1:30-3:00 p.m. MW by appointment and Th 10-11:30 drop-in
When We Meet:
T 11:30 a.m.-12:20 p.m.
The Data Analytics colloquium involves three central learning components. 1) regular engagement with guest presentations and community activities in data analytics, 2) group discussion featuring critical analysis and connection of themes found in the guest presentations and in related data analytics topics, and 3) preparation and refinement of professional communication skills necessary for the required internship component of the data analytics major. This course provides an opportunity for students to connect on data analytics ideas and applications, using a range of perspectives that may or may not be normally encountered in a traditional course. Students will develop the knowledge, skills, and methods they need to progress to more advanced learning, while also creating bridges with members of the data analytics community within and outside of Denison. The course must be taken twice by majors: once as a sophomore, and again as either a junior or senior.
This semester, I will be using a mix of drop-in office hours and in-person appointments via Google Calendar. For office hours by appointment, visit my appointment page, where you will see a real-time account of when I am available. My standard appointment slots will be divided into 20-minute blocks from 1:30 to 3 p.m. on Mondays and Wednesdays. Note that these appointment slots will disappear from my calendar once I've been booked. Please book appointments at least 24 hours in advance. If I ever need to cancel by-appointment office hours on a given day (say, for example, if I'm ill), I will update the calendar and email anyone with an appointment.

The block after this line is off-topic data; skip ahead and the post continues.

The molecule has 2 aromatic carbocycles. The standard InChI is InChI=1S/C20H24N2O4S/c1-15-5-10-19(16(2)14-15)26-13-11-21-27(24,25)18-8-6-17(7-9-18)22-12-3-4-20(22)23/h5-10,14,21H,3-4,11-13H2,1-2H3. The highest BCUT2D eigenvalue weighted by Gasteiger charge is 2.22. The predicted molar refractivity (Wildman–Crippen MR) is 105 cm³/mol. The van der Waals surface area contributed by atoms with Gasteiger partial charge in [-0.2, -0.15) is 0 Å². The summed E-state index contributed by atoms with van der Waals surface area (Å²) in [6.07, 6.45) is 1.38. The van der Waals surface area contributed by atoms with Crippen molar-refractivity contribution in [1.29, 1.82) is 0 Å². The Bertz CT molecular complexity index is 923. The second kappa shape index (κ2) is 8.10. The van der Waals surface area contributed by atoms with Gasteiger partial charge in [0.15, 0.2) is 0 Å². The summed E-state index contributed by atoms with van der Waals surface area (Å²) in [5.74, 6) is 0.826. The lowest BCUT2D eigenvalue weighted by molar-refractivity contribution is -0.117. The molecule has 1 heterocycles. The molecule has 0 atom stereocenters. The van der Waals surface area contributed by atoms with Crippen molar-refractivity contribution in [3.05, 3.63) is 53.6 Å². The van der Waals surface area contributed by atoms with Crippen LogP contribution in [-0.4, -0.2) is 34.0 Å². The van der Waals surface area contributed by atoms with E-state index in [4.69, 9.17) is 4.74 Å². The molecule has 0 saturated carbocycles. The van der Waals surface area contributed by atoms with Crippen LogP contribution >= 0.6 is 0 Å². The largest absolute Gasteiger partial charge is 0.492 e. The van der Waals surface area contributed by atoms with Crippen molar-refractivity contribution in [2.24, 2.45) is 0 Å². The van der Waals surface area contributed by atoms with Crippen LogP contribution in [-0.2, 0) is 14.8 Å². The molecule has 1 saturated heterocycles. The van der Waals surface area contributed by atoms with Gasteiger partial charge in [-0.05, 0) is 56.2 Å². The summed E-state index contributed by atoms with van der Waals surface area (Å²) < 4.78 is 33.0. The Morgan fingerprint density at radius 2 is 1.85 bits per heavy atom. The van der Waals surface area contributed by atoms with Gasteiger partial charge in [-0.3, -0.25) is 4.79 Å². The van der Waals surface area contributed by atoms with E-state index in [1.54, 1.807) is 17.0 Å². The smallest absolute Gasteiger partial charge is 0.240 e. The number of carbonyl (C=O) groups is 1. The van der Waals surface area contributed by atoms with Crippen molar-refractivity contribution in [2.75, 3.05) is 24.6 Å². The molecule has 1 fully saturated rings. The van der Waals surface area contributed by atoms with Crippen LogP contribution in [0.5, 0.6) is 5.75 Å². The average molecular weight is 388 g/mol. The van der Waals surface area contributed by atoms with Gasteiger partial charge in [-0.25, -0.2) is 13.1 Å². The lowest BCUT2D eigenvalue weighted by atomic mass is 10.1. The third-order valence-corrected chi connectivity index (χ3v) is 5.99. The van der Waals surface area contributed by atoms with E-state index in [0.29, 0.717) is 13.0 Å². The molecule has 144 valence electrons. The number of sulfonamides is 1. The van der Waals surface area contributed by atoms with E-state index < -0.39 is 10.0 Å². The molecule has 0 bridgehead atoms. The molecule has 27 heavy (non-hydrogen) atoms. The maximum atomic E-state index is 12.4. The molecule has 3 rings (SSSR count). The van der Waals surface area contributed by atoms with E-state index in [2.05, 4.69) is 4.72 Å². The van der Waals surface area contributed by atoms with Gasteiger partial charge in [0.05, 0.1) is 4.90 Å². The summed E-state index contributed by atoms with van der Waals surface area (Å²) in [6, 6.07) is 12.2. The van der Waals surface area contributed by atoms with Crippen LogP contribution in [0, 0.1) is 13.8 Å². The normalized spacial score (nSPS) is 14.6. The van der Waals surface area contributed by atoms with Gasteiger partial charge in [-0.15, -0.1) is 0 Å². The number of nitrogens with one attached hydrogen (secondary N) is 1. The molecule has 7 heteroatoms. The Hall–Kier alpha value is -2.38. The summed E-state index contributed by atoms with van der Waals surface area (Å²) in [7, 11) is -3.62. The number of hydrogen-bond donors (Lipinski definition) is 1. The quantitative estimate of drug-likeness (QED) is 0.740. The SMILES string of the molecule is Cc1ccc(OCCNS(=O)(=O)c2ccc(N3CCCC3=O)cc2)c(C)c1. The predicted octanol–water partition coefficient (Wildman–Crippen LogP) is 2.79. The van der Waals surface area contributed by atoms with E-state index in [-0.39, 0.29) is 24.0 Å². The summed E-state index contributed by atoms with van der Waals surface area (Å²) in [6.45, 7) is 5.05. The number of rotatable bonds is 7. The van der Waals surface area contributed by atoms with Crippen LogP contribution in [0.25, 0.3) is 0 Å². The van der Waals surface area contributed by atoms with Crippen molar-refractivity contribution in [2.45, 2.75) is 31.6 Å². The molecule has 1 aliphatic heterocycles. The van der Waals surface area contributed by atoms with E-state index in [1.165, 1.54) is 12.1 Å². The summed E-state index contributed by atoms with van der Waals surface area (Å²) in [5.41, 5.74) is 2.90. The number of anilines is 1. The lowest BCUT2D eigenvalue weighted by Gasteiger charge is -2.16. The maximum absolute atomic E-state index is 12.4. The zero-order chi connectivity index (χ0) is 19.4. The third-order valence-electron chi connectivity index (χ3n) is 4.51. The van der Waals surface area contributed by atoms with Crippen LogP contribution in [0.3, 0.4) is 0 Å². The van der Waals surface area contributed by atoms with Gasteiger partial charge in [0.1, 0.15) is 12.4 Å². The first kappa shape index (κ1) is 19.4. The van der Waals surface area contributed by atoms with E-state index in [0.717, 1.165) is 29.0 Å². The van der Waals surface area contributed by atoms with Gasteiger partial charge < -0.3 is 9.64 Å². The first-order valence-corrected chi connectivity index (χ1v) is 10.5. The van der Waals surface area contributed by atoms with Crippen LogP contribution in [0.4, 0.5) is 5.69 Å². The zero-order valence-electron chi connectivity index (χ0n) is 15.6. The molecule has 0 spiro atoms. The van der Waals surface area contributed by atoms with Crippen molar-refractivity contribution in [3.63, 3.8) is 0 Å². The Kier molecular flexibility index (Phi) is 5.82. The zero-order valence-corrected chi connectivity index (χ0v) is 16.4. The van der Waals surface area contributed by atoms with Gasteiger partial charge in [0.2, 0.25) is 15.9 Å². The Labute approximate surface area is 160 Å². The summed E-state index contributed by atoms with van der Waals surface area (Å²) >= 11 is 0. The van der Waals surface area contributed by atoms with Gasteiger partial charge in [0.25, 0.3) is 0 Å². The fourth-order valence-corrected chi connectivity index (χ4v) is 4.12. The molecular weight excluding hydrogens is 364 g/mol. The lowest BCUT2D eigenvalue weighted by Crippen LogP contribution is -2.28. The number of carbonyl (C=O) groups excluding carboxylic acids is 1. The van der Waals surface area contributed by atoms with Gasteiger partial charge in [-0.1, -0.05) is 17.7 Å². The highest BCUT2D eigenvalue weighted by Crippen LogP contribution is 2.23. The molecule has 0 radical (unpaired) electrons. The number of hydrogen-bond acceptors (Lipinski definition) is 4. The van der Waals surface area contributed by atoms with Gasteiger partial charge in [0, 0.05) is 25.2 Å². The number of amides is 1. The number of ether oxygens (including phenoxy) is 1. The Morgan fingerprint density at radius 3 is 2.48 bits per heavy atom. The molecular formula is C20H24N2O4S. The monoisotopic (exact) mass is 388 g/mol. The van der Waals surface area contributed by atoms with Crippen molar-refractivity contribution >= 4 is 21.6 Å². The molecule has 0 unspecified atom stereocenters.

Drop-in office hours will be held in my office from 10 to 11:30 a.m. on Thursdays. For these, you will not need an appointment, but I will see students in the order they arrive, so there is no guarantee that I will have time for everyone on a given day. If your question is time sensitive, you should make an appointment. If I ever need to cancel office hours on a given drop-in day (say, for example, if I'm ill), I will e-mail the entire class.
Here you will find information on required readings, import university policies, and course-specific policies like attendance and cell phone use.
This course is graded P/F and is based on 2 parts: (1) weekly attendance and (2) homework assignments. You are expected and required to attend and participate in each of the colloquium events and to submit all required materials. If you cannot attend a class meeting, you should contact your professor beforehand, and arrange for an alternate assignment and/or to view the recorded presentation.
Coming to class prepared means that you have the day's reading in hand (printed or digital) and have come to class with a way to take notes (printed or digital). If you are not prepared for class, I reserve the right to grade as if you were absent for that day. Anything due on a given day is due at the start of class. Any digital submission of material is due by the time class starts on the day the hard copy is due unless otherwise noted.
Cell phones should be off and put away. Laptops are okay for notes and such, but you should not be messaging, using Facebook, etc. I’ll check screens regularly give you a verbal warning on your first offense. After that, I reserve the right to ask you to leave class and mark you absent if you are creating a distraction.
Last but certainly not least, engagement and active participation are required for all in-class activities as part of the colloquium.